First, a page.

Theatre Mirror Reviews - "SINGIN' IN THE RAIN"

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Note: Entire Contents Copyright 2016 by Tony Annicone


Reviewed by Tony Annicone

The summer blockbuster musical this year at NSMT is "Singin' in the Rain", the 1986 stage version of the 1952 Gene Kelly, Donald O'Connor and Debbie Reynolds movie. Set in 1927 Hollywood, the show is a light hearted romantic comedy about the early days of sound film, when many a studio found itself scrambling the career of chipmunk-voiced silent film stars. Don Lockwood and Lina Lamont are the toast of Tinseltown until "talkies" come on the scene. Director/choreographer Richard Stafford captures the nostalgic flair of the 1920's dance numbers throughout the show and the musical direction by Milton Granger is superb with the melodic voices of the soloists and the harmonic blend of the chorus numbers. He also conducts the terrific orchestra in the lush music of yesteryear. Owner and producer Bill Hanney keeps the production values at a Broadway level for this show. Add a phenomenal chorus, a multitude of colorful costumes, fantastic sets and some extremely humorous black and white silent films and you have one of the best versions and best casts of "Singin' in the Rain" stage productions I have every seen. Bravo!

All four leads in this show are terrific. The leading man of this production is Mark Evans as Don Lockwood. He captures the essence of this old time movie star but can also sing act, sing and dance up a storm. Mark is perfect throughout the show and his "Singing in the Rain" number which closes Act 1 is a show stopper with actual rain falling on the stage. It definitely is breathtaking as is the "Broadway Melody" section. This number is a 15 minute dance segment with many elaborate dances of the 1920's done by Mark and the chorus. They execute Richard's dance moves in perfect unison. The dancing girl in the green dress in "Broadway Melody" is Kristyn Pope who is outstanding as she takes your breath away with her dance moves. Mark's dancing during this number is awesome, too. Some of his other solo numbers include "All I Do is Dream of You", "You Were Meant for Me" and "Would You?" Mark's American accent is impeccable. Don's love interest, Kathy Seldon is played by the gorgeous and charismatic Tessa Grady. This beautiful gal grabs your attention from her first scene to her last. Tessa infuses the role of Kathy with the spunkiness and backbone it needs. Not only is her acting topnotch but so is her dancing and lovely singing voice. Tessa's songs include "All I Do is Dream of You", "You Are My Lucky Star", "Would You?" and the "Good Morning Trio with Mark and Sean McGibbon as they tap dance over the whole stage and flip over the sofa.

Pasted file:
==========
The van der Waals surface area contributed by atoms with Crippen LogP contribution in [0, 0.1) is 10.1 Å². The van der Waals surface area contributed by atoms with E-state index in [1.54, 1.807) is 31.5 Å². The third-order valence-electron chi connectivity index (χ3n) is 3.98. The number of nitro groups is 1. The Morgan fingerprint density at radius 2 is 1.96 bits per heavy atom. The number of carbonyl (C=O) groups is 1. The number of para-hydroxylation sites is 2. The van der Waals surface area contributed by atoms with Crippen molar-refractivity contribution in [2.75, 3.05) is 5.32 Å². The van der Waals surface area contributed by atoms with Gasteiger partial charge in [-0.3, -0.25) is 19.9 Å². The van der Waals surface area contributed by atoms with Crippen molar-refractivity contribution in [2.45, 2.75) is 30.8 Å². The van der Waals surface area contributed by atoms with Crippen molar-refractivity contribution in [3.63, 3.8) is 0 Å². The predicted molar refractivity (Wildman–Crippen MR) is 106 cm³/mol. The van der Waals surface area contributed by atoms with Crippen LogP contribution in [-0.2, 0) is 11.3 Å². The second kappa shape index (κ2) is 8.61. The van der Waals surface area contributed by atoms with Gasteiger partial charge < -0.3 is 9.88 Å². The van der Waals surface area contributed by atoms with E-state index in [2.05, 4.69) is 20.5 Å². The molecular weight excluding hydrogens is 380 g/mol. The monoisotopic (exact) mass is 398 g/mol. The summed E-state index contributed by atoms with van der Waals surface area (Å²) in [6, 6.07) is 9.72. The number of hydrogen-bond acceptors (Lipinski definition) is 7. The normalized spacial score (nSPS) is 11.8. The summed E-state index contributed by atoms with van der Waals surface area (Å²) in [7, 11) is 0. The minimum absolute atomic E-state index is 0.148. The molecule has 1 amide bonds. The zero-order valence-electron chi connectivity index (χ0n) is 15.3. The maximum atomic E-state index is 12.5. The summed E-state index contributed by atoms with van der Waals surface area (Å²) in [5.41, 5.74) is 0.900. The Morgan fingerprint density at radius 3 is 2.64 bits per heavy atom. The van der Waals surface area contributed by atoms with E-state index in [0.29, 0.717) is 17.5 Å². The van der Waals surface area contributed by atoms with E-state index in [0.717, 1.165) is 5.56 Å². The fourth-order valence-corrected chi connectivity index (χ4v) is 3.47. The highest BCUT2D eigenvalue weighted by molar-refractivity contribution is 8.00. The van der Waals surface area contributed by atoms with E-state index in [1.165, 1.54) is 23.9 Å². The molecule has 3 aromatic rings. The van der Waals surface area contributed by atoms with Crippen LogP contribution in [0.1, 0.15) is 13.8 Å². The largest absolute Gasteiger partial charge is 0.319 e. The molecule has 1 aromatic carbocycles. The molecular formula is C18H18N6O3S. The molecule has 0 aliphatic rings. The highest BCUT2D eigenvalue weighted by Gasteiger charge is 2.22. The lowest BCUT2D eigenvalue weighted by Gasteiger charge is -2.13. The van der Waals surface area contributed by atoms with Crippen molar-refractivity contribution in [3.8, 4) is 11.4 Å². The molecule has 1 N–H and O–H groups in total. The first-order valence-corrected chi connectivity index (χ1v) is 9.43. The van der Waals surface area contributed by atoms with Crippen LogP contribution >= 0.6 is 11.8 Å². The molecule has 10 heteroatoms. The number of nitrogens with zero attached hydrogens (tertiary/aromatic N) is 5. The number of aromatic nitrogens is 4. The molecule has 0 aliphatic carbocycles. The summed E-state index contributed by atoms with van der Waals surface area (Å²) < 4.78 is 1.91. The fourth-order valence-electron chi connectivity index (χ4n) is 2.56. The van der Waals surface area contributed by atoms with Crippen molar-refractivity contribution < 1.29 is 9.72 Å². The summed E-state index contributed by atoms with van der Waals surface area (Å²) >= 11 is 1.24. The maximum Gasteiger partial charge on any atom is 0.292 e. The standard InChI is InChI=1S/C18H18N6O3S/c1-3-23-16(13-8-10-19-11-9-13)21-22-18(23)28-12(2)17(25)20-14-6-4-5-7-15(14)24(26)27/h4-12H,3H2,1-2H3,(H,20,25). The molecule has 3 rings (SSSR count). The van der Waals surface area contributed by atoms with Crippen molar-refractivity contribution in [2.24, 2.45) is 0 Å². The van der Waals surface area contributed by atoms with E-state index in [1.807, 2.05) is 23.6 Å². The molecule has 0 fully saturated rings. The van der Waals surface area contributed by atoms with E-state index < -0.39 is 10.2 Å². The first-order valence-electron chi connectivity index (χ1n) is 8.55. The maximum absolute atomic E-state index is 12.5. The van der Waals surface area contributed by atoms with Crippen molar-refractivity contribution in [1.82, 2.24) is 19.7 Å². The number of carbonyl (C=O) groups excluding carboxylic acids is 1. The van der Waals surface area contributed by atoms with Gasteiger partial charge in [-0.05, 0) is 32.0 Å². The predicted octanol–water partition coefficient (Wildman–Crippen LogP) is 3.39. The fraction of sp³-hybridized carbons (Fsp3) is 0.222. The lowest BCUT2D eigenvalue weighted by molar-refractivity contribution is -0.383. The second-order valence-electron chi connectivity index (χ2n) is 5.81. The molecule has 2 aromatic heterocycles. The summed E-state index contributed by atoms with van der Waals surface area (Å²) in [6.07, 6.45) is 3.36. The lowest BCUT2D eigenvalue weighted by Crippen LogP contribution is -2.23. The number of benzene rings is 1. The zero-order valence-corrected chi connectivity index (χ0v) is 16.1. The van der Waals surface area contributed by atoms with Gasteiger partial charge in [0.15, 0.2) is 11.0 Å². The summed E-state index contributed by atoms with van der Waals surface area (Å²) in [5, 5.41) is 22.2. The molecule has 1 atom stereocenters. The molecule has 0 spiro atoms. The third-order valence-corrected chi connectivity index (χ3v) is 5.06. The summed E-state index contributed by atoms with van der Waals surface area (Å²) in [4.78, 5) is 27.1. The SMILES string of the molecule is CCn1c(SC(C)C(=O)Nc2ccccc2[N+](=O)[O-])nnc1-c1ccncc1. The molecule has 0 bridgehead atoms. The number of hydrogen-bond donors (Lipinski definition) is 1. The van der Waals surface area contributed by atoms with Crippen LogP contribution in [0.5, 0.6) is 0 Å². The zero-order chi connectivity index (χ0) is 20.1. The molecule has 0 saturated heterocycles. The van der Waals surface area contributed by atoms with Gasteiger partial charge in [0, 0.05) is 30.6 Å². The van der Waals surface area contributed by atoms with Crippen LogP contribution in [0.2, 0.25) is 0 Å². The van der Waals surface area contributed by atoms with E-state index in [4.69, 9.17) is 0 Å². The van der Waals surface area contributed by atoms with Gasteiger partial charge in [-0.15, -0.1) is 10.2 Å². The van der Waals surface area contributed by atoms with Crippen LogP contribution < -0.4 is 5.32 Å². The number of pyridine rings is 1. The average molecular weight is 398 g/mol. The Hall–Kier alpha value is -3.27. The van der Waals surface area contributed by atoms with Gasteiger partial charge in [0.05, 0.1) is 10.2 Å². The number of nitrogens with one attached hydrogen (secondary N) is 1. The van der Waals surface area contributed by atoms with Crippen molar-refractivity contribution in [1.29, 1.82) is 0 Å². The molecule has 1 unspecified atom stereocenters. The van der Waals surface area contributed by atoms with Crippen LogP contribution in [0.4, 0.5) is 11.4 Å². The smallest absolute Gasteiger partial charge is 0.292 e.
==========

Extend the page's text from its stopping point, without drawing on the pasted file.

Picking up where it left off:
Sean is perfection personified as the comical Cosmo Brown. His rendition of "Make 'Em Laugh" is dynamite as he dances around the stage, up the walls, fighting with a dummy on the sofa, behind the sofa while being struck by wooden boards, doing pratfalls and never missing a lyric of his song. Sean is a hoot throughout the show and so are his duets with Mark, "Fit as a Fiddle" where they sing and dance while playing the fiddle and wearing the ugliest suits in the world. (Child actors Kyle Reynolds and Jake Flynn as young Don and Cosmo steal the scene as the Young Don and Young Cosmo while doing an excellent tap dance.) Sean and Mark's other dance number is "Moses Supposes" where they tap dance on top of a desk and all around the stage while abusing Don's diction coach, well played by Kevin Loreque who I last reviewed as Rum Tum Tugger in "Cats" here in 2013. The biggest scene stealer in this show is Emily Stockdale as Lina Lamont, the Brooklyn blonde, Betty Boop whose high pitched nasal voice is perfection as she utters every single one of her lines. One of her funniest scenes in the microphone scene where she turns her head at the wrong times as her voice fades in and out and also when she falls off the bench. Emily's hilarious show stopping number is "What's Wrong With Me" with her deliberate off key singing, stupendous facial expressions and sexual innuendoes. Brava on a job very well done.

Other comic turns are by veteran actors David Coffee as the hard ass director, Roscoe Dexter and Steve Brady as the befuddled producer R.F. Simpson. It is an extreme pleasure seeing David perform in a summer production at NSMT because we usually only see him in "Christmas Carol" as Scrooge in December. Rachel Coloff is a hoot as Dora Bailey, the Rona Barrett type reporter of the 1920's. She is also hilarious as Lina's diction coach with her precise annunciation of the dialogue for the movie. Another powerful vocalist in the show is Zak Edwards as the tenor who leads "Beautiful Girls" with his voice soaring off the charts. The closing number has the entire cast singing in the rain in their yellow slickers on. So for one of the best versions of "Singing in the Rain" besides the movie, be sure to catch this show before the rain stops falling. This is the must see show this summer season. Tell them Tony sent you. And yes, it really does rain on the stage. Next year's shows are "The Music Man", "Beauty and the Beast", "Young Frankenstein", "Evita" and "42nd Street."

SINGIN' IN THE RAIN (16 to 28 August)
North Shore Music Theatre, 62 Dunham Road, Beverly, MA
1(978)232-7200 or

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